The Hudson River at West Point

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The Hudson River at West Point
Alfred Thompson Bricher
Oil on canvas
20 1/8 x 42 1/4 in.
Terra Foundation for American Art, Daniel J. Terra Collection

This landscape glows with golden light. The reflections of boats, mountains, and sky on the water suggest a calm day, and the warm colors of the trees indicate that the season is autumn. At the left, two women gaze out at the Hudson River in southern New York from the lawn at West Point. The Hudson River was such a popular subject for a group of well-known American artists during the 1800s they were described as belonging to the “Hudson River School.”

Although West Point was far removed from the fighting, it was famous both for its great beauty and its role in American history. A strategic site during the American Revolution, it was (and still is) also home to the elite U.S. Military Academy, where Union Generals Ulysses S. Grant and William Tecumseh Sherman and Confederate Generals Robert E. Lee and Thomas J. Jackson were trained. A foundry nearby made and tested cannons for the war, and the river was lined with iron manufactories that made ships parts and other supplies used in the war effort.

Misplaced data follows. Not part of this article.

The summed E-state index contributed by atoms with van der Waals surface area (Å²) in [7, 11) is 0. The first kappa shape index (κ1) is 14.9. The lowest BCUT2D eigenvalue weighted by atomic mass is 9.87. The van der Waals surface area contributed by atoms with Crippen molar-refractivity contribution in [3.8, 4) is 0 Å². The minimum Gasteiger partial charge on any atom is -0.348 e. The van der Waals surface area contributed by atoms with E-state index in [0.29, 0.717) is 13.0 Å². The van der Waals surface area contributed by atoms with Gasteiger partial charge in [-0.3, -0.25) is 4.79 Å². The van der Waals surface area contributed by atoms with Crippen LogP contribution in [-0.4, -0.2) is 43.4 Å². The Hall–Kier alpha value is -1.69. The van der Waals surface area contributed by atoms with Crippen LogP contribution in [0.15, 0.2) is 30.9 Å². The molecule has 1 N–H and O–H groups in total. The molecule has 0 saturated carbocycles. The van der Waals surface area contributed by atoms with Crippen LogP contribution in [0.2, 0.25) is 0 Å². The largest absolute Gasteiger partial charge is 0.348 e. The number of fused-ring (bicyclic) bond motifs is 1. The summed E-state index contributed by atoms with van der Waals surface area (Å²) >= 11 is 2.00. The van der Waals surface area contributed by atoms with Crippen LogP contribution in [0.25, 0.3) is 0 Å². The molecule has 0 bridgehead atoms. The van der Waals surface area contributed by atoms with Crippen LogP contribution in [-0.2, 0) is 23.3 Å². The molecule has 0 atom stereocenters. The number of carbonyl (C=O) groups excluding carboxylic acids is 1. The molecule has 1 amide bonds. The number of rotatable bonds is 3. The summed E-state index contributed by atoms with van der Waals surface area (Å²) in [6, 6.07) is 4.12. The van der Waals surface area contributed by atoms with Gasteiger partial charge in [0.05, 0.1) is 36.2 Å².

Alfred Thompson Bricher painted this scene in 1864, during the darkest days of the Civil War, but the scene is anything but warlike. Like many other American painters of his day, Bricher focused on showing peaceful scenes of nature, minimizing the changes that were afflicting the American landscape as a result of urbanization and industrialization as well as a devastating war.


1. Why do you think Bricher and other artists focused on painting peaceful scenes during such a violent time in American history?

2. How does knowing about the iron foundry nearby change your view of this picture?

3. What might audiences in 1864 thought about this work?

Further reading:
Dziewulski, David. “Forgotten in a Just Cause: Remembering the US Navy in the Civil War.” New York State Civil War Sesquicentennial.

Morreale, Mark. “The Hudson River Valley in the Civil War.” The Hudson River Valley Institute.

Newberry Library. "The Hudson River School." Home Front: Daily Life in the Civil War North.

Terra Foundation for American Art. “Alfred Thompson Bricher – The Hudson River at West Point.”$0040147/0?t:state:flow=f3ca58c1-be6d-4edd-b230-945dfecd6d9b.


©Terra Foundation for American Art